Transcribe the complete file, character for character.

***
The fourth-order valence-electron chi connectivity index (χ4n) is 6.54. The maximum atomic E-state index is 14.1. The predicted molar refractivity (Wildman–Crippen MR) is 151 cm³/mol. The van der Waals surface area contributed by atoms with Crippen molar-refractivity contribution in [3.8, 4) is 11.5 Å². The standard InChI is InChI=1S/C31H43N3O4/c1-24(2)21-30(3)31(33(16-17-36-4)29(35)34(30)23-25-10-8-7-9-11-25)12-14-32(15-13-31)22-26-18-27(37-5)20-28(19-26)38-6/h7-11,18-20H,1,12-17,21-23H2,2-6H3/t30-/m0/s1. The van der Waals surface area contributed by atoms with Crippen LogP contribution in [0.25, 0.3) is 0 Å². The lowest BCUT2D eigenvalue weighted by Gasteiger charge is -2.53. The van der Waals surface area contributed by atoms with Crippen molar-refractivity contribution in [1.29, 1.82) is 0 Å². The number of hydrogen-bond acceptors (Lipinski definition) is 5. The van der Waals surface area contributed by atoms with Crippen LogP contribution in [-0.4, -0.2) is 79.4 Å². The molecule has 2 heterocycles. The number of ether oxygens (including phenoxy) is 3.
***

The fourth-order valence-electron chi connectivity index (χ4n) is 6.54. The maximum atomic E-state index is 14.1. The predicted molar refractivity (Wildman–Crippen MR) is 151 cm³/mol. The van der Waals surface area contributed by atoms with Crippen molar-refractivity contribution in [3.8, 4) is 11.5 Å². The standard InChI is InChI=1S/C31H43N3O4/c1-24(2)21-30(3)31(33(16-17-36-4)29(35)34(30)23-25-10-8-7-9-11-25)12-14-32(15-13-31)22-26-18-27(37-5)20-28(19-26)38-6/h7-11,18-20H,1,12-17,21-23H2,2-6H3/t30-/m0/s1. The van der Waals surface area contributed by atoms with Crippen LogP contribution in [0.25, 0.3) is 0 Å². The lowest BCUT2D eigenvalue weighted by Gasteiger charge is -2.53. The van der Waals surface area contributed by atoms with Crippen molar-refractivity contribution in [1.29, 1.82) is 0 Å². The number of hydrogen-bond acceptors (Lipinski definition) is 5. The van der Waals surface area contributed by atoms with Crippen LogP contribution in [-0.4, -0.2) is 79.4 Å². The molecule has 2 heterocycles. The number of ether oxygens (including phenoxy) is 3.